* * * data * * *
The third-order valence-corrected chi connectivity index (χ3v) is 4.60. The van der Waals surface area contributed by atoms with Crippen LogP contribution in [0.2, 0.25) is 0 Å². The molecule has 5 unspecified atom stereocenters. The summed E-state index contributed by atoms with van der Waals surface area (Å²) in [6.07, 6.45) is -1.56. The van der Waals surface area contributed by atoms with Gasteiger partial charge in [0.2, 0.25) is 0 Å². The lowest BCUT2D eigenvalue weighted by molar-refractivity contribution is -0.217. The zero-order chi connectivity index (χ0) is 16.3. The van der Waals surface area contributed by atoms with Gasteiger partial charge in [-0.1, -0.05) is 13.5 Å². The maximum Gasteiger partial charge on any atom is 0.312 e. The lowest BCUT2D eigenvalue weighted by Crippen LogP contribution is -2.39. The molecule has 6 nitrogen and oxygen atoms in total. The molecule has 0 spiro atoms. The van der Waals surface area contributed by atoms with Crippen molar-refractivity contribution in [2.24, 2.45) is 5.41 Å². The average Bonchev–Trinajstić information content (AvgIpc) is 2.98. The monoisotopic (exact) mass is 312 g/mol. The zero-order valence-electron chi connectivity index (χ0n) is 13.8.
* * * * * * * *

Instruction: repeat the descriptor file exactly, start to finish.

The third-order valence-corrected chi connectivity index (χ3v) is 4.60. The van der Waals surface area contributed by atoms with Crippen LogP contribution in [0.2, 0.25) is 0 Å². The molecule has 5 unspecified atom stereocenters. The summed E-state index contributed by atoms with van der Waals surface area (Å²) in [6.07, 6.45) is -1.56. The van der Waals surface area contributed by atoms with Gasteiger partial charge in [0.2, 0.25) is 0 Å². The lowest BCUT2D eigenvalue weighted by molar-refractivity contribution is -0.217. The zero-order chi connectivity index (χ0) is 16.3. The van der Waals surface area contributed by atoms with Gasteiger partial charge in [-0.1, -0.05) is 13.5 Å². The maximum Gasteiger partial charge on any atom is 0.312 e. The lowest BCUT2D eigenvalue weighted by Crippen LogP contribution is -2.39. The molecule has 6 nitrogen and oxygen atoms in total. The molecule has 0 spiro atoms. The van der Waals surface area contributed by atoms with Crippen molar-refractivity contribution in [2.24, 2.45) is 5.41 Å². The average Bonchev–Trinajstić information content (AvgIpc) is 2.98. The monoisotopic (exact) mass is 312 g/mol. The zero-order valence-electron chi connectivity index (χ0n) is 13.8.